The myth of the split infinitive was demolished long ago. –  Barrie England Dec 21 '12 at 13:36
    
+1 A good valid point all the same. That's how we spell Inglish Teeture then? –  Kris Dec 21 '12 at 14:57
    
@Kris: That's just to remind myself constantly that English is a non-phonetic language. I always tell my students not to try to find logic in the way English words are spelt, something they often do and then find it hard to accept this lack of logic in spelling since their native languages are all phonetic. They just wish things could be spelt the way they are said :) –  user32480 Dec 22 '12 at 12:29

Adding to @FumbleFingers 's Ngrams-based answer, some data from COCA (450 million word corpus, (dwarfed by the Ngrams corpus, but higher quality data)). Consistent with what NGrams shows, Coca shows the non-split version to be roughly four times as frequent. This supports @Barrie England 's answer.

The search term how best to [v*] gives 775 hits. Top ten hits:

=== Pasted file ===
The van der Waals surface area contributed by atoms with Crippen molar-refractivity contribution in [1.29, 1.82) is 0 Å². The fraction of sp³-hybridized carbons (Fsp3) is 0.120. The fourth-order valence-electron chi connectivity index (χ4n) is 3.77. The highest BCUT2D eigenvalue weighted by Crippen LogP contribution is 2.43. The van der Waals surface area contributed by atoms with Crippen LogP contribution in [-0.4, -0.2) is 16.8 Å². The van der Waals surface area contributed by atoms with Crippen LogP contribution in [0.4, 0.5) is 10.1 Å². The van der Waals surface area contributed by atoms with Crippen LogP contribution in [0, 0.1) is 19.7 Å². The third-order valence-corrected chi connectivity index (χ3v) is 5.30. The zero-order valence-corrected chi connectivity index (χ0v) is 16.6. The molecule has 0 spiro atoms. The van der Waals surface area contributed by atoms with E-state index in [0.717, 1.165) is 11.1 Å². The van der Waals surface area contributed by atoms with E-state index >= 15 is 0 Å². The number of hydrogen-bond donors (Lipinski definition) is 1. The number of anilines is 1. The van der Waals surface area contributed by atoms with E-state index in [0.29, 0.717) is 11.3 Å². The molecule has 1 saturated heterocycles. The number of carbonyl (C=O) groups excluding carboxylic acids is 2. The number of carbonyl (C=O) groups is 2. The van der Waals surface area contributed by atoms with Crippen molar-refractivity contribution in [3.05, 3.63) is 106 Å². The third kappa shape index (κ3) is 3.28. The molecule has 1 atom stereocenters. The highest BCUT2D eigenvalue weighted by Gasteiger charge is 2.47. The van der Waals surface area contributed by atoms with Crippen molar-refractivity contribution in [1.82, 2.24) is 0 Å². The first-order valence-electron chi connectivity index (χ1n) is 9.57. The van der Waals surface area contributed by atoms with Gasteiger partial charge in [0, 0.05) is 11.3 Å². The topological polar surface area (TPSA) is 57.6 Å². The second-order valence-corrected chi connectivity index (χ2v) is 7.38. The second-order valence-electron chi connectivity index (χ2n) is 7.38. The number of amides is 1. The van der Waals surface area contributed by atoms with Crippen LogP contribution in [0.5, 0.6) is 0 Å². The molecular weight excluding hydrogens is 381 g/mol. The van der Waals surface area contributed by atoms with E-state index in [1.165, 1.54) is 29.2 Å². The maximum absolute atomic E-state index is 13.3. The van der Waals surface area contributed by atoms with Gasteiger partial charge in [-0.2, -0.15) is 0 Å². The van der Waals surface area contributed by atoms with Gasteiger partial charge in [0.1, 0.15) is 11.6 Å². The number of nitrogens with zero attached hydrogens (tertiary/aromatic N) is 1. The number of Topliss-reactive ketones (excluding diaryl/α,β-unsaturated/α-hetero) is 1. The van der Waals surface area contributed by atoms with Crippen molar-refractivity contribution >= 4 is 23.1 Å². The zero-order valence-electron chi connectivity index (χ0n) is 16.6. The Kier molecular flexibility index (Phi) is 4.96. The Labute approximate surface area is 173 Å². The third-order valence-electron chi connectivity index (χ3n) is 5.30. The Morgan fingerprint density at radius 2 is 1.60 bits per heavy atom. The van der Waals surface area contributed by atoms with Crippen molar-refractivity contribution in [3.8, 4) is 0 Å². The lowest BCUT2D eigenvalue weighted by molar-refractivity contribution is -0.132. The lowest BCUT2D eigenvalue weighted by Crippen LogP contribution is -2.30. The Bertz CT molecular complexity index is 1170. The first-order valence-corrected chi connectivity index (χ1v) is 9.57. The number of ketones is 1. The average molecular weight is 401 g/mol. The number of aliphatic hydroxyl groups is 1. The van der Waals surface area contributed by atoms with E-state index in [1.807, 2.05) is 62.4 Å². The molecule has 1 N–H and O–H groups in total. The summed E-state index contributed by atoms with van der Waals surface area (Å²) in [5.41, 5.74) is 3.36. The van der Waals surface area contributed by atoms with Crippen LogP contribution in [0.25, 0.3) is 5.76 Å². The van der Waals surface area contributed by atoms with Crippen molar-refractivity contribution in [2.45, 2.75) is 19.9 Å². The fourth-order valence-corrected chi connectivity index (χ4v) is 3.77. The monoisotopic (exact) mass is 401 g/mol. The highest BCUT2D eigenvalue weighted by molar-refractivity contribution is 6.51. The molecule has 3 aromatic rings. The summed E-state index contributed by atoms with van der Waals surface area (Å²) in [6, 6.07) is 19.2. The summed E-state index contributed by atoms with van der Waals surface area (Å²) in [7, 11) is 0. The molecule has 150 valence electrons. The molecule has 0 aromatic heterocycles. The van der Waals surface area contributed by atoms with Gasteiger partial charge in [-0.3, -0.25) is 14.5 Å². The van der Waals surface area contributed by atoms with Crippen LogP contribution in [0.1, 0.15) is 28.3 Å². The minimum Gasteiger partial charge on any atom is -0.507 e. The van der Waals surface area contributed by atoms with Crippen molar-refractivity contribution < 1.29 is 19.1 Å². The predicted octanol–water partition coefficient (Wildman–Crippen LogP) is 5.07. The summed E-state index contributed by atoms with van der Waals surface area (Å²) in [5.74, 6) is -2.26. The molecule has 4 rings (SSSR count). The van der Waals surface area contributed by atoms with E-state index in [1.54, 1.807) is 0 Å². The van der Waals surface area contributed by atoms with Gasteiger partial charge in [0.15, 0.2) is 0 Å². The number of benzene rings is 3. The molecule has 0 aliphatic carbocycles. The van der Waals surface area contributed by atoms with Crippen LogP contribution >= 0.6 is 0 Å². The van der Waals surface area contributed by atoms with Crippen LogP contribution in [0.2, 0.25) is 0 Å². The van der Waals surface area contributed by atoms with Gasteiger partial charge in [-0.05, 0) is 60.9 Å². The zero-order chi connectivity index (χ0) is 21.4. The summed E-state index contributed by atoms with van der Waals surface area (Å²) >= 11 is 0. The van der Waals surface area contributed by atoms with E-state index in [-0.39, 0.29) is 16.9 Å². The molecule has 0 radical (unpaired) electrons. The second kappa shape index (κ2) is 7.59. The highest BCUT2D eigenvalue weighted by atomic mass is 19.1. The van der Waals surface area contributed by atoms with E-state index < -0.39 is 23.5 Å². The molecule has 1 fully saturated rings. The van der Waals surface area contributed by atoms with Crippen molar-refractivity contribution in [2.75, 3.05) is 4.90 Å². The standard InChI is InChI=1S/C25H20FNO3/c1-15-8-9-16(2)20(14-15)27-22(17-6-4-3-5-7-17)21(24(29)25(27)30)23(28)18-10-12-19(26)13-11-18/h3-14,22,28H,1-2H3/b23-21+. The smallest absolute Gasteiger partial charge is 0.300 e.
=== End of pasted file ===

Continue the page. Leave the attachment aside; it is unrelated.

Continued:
1 HOW BEST TO USE 38
2 HOW BEST TO ACHIEVE 30
3 HOW BEST TO DO 29
4 HOW BEST TO DEAL 28
5 HOW BEST TO MANAGE 24
6 HOW BEST TO PROTECT 24
7 HOW BEST TO HELP 20
8 HOW BEST TO HANDLE 18
9 HOW BEST TO APPROACH 17
10 HOW BEST TO RESPOND 17

The search term how to best [v*] gives 184 hits (roughty 1/4 as many). handle is 13th on the list with 3 hits. Top ten are:

1 HOW TO BEST USE 15
2 HOW TO BEST UTILIZE 7
3 HOW TO BEST PREPARE 6
4 HOW TO BEST MEET 6
5 HOW TO BEST EDUCATE 5
6 HOW TO BEST PROTECT 5
7 HOW TO BEST REACH 4
8 HOW TO BEST APPROACH 4
9 HOW TO BEST FACILITATE 4